• Director: Bill Melendez
  • Year: 1972
  • Runtime: 80 minutes
  • Rating: G

StarDog and TurboCat

StarDog and TurboCat Justice League

Superhero films have been basically the most popular thing in the world for two decades, and animated movies about talking animals never seem to go out of style. So the fact that "StarDog and TurboCat" is a relatively rare melding of the two genres seems like pure insanity. Hollywood loves money — therefore, we should already have dozens of big budget movies where cats are Batman, right?

Not only does "StarDog and TurboCat" address the public’s demand for crime-fighting kitties, it’s also a pretty decent animated flick for the whole family. Sure, critics are split on the film, but if you or your kids are looking for something in the delightful vein of "PAW Patrol," then this is the perfect film for you.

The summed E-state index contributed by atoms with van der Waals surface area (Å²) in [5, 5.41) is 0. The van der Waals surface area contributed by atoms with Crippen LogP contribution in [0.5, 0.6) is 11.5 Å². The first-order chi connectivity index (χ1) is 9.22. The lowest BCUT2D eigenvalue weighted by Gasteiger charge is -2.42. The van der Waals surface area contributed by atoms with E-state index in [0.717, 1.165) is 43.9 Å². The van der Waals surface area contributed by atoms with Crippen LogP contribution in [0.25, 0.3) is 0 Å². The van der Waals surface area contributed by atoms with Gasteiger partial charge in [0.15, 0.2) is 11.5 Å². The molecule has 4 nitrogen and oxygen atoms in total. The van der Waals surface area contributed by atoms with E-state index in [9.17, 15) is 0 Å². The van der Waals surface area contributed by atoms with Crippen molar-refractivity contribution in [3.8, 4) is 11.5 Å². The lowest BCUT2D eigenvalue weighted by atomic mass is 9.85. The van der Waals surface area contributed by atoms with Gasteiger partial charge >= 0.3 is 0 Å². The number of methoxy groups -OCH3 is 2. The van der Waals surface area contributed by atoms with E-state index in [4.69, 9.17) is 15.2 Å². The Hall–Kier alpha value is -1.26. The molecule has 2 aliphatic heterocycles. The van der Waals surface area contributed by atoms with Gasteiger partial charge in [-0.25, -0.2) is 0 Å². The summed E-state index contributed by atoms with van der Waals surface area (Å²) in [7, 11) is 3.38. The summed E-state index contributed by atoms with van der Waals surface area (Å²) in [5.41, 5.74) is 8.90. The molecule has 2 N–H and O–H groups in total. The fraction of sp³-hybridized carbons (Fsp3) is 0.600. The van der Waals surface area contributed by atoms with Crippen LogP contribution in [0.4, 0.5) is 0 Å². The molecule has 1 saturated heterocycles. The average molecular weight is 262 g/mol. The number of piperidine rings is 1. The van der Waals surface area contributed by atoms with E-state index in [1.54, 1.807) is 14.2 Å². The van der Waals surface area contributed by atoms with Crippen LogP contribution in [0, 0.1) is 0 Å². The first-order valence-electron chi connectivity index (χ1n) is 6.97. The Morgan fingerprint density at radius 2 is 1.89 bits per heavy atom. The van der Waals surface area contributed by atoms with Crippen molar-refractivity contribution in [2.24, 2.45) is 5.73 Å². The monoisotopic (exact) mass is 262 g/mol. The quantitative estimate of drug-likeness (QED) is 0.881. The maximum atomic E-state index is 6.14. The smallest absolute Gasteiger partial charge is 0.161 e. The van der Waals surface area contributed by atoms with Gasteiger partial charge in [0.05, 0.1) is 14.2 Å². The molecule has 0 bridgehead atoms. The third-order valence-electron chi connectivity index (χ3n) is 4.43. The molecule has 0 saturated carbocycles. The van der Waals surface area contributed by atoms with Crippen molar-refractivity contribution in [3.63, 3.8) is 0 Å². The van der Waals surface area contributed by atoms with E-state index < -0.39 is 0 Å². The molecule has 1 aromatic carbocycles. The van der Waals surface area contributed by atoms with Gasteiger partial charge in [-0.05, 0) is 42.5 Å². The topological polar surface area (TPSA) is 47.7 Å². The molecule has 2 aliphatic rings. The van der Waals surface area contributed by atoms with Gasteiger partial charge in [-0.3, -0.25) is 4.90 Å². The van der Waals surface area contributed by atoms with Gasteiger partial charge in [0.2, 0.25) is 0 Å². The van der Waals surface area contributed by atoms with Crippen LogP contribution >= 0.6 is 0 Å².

• Starring: Luke Evans, Nick Frost, Gemma Arterton
  • Director: Ben Smith
  • Year: 2019
  • Runtime: 91 minutes
  • Rating: PG


Junior and Tulip from Storks

Andy Samberg voices a baby-delivering bird in this Warner Bros. effort that pulls high marks for splashy animation and a wide range of supporting voice cast star power. Perhaps the script could’ve used another draft, but if you wanted to watch "Citizen Kane," you would watch "Citizen Kane." If you watch "Storks" it’s because you’re in the company of children who require a distraction, and if Key and Peele show up as cartoon wolves for a few scenes, that’s only a deal sweetener.

  • Director: Nicholas Stoller, Doug Sweetland
  • Year: 2016
  • Runtime: 83 minutes
  • Rating: PG

Sword Art Online: Ordinal Scale

Kirito brandishes sword

Fair warning — without any pre-existing familiarity with the "Sword Art Online" (SWO) light novels, manga, or anime, "Ordinal Scale" may render you instantly lost in the wilderness of franchise mythology. On the bright side, Hulu also supplies the SWO series, which we’ll oversimplify as a "Matrix"/"Ready Player One"/YA hybrid. Ergo, if one wishes to make sense out of "Ordinal Scale," the necessary context is very available.

  • Starring: Haruka Tomatsu, Yoshitsugu Matsuoka, Ayana Taketatsu
  • Director: Tomohiko Ito
  • Year: 2017
  • Runtime: 120 minutes
  • Rating: NR

Tiny Toon Adventures: How I Spent My Vacation

Tiny Toons at Amusement Park